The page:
The Apprenticeship of Being Human: Why Early Parenting Matters To Everyone by Graham Scharf

book cover

The Apprenticeship of Being Human: Why Early Parenting Matters To Everyone by Graham Scharf

 

  1. Parents are the chief culture architects of their families
  2. Four key areas of early child development
    1. Character
    2. Competence
    3. Creativity
    4. Collaboration
  3. Three significant environmental factors of healthy development
    1. Love
    2. Language
    3. Literature
  4. Three keys to developing a nurturing home environment
    1. Reflection
    2. Resolve
    3. Repetition
  5. Current Facts
    1. Fewer than 7out of 10 students graduate from high school nationally
    2. Only 25% of students taking the ACT have the appropriate skills for college
    3. One third of workers checking you out lack the perseverance and skill to complete high school
    4. 27% of all children under 19 live apart from their fathers
  6. Brain building
    1. The human brain grows from 25% to 80% of its adult volume between birth and age three
    2. The brain grows 90% of its adult volume by age 5
    3. Brain development is activity dependent – sensory, motor, emotional, cognitive must be triggered
    4. See page 29 for graph
  7. Every area of life shapes a child’s experience of normal, those experiences also shape an understanding of normative – what is good and valuable, what is wrong and unacceptable.
    1. Mastering any skill requires practice in skills as well as virtues
    2. Repetition-we are what we repeatedly do
    3. Resolve-we are what we choose to do
    4. Reflection-is a particular approach to parenting achieving the desired results
    5. Initiation-early childhood is the initiation of a child into a way of being in the world, early experiences teach him how to navigate the social context in which he was born
    6. Indoctrination-in the earliest years, children learn the fundamentals of how to be human
    7. Learn how to have a conversation, make eye contact, listen carefully, ask clarifying questions, give genuine affirmation
  8. Teaching values: C.S. Lewis – “Education without values, as useful as it is, seems rather to make a man a more clever devil.”
    1. Character: the most significant role of early nurture and later formal education is to form the character of children
    2. Competence: paramount to the flourishing of individuals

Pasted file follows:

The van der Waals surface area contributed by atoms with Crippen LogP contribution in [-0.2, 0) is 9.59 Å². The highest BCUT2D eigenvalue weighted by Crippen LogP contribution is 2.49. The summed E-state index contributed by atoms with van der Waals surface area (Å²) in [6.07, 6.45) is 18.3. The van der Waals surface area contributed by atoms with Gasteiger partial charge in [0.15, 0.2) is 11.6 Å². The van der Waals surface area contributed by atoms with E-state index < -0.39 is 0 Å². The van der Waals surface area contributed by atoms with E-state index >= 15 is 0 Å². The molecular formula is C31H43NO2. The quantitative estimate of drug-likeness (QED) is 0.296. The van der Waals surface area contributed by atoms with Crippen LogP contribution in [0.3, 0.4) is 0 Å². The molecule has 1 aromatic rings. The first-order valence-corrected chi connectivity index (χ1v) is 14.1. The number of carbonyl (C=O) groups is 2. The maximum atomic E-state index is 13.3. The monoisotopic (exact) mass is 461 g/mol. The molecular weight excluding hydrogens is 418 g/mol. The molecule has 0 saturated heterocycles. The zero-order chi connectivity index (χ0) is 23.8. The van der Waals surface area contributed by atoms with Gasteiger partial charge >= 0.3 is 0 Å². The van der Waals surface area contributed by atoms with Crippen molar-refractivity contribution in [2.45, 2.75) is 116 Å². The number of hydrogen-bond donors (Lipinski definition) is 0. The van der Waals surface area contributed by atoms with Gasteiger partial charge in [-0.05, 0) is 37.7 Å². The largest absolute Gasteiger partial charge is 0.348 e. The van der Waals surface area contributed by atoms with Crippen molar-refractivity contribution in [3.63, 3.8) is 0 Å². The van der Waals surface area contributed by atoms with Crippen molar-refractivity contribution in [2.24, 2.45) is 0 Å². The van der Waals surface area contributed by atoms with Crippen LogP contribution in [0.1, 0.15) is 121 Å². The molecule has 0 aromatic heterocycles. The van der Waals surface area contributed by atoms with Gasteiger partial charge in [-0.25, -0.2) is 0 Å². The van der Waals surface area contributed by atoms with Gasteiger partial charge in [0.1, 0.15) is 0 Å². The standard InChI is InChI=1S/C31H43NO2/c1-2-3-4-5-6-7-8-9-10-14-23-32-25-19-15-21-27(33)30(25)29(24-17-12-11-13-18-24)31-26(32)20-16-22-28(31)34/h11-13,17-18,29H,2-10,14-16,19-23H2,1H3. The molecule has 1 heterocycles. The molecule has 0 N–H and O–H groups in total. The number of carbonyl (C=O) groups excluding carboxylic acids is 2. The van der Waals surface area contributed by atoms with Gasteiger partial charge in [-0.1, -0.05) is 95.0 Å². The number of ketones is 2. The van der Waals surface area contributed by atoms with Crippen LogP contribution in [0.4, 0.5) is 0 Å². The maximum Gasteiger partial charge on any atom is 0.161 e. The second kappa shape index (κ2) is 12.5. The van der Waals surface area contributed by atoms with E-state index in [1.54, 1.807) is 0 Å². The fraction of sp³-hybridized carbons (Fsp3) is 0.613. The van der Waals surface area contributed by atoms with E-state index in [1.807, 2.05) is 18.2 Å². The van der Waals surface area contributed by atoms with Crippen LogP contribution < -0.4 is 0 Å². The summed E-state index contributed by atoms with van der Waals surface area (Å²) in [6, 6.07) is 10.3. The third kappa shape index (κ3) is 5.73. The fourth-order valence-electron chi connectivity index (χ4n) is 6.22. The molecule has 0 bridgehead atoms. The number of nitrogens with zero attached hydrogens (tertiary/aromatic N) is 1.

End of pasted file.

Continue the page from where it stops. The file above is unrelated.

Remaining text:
3. Creativity: in a home where creativity and innovation are intentional, children solve problems in new ways and develop lifelong patterns of innovation
    4. Collaboration: a team is more than the sum of its parts
  9. Cultivating character
    1. Routines & rudiments
    2. Children are taught the rudiments of being human through their daily routines in the context of their most primary relationships – typical middle class child enters first grade with 1,000-1,700 hours of one on one picture book reading vs a child of low income family with 25
  10. Poverty of language
    1. Words are the tools of exploration and creativity, not having many words has a crippling social and economic effect
  11. Practice and perseverance: cannot master anything without persevering practice
  12. Three factors that influence brain development
    1. Love: affirmation builds confidence which leads to taking greater risk resulting in self confidence
      1. Unconditional love leads to child realizing acceptance does not depend on performance
    2. Language: by the age of 3, children should have heard 30 million words and have spoken 1,100
    3. Literature: Dr Seuss-the more you read, the more things you will know. The more you know the more places you will go.
  13. Discipline: involves reflectively choosing to do what is good, thereby forming good habits, which when so much of life is reflexive, we do well rather than poorly
    1. Parenting: we only become great parents over time, slowly, as we train ourselves, reflect, analyze where we go wrong and make corrections
    2. The virtue argument
    3. Dignity & responsibility: let children know they are important and giving them responsibility enhances their growth
    4. Courage & character formation:
      1. Courage is performing good and wise action despite difficulty, pain, opposition and risk
      2. It takes courageous parents to make character a priority and nurture their child with love, language and literature rather than focus on their own needs and desires
  14. Educated parents make a difference within and outside their immediate family
    1. It is within the power of educated parents to influence the virtue and values of their own children
    2. Educated persons have influence among their families, friends, neighbors, and community to nurture character, competence, creativity, and collaboration
    3. Educated persons have the abilities and cultural power to find ways to empower and help parents in poverty through friendships, vocation, volunteering, philanthropy, advocacy and policy (page 86)